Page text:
(i) the party aggrieved may recover the actual damages suffered by him as a result of the violation and any profits of the violator that are attributable to the violation which are not taken into account in computing the actual damages; in determining the violator's profits, the party aggrieved shall be required to prove only the violator's gross revenue, and the violator shall be required to prove his deductible expenses and the elements of profit attributable to factors other than the violation; or

(ii) the party aggrieved may recover an award of statutory damages for all violations involved in the action, in a sum of not less than $250 or more than $10,000 as the court considers just.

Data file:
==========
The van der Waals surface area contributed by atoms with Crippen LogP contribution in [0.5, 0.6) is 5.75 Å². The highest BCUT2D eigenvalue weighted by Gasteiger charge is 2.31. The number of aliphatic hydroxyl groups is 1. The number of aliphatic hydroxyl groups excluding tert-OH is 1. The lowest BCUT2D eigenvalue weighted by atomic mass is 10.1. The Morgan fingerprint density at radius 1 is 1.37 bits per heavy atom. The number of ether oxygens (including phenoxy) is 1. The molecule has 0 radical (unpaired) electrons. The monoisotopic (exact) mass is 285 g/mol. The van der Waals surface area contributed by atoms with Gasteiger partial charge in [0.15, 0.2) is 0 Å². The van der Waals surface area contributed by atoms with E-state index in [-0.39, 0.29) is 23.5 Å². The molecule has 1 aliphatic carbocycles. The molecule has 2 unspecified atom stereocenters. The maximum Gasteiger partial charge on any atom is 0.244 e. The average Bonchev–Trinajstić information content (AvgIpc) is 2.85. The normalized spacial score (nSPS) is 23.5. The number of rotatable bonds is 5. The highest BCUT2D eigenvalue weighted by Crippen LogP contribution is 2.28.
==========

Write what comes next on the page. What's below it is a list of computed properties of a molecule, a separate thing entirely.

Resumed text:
(B) In any case in which the court finds that the violation was committed willfully and for purposes of commercial advantage or private financial gain, the court in its discretion may increase the award of damages, whether actual or statutory under subparagraph (A), by an amount of not more than $50,000.

(C) In any case where the court finds that the violator was not aware and had no reason to believe that his acts constituted a violation of this section, the court in its discretion may reduce the award of damages to a sum of not less than $100.

(D) Nothing in this subchapter shall prevent any State or franchising authority from enacting or enforcing laws, consistent with this section, regarding the unauthorized interception or reception of any cable service or other communications service.


===============================================================================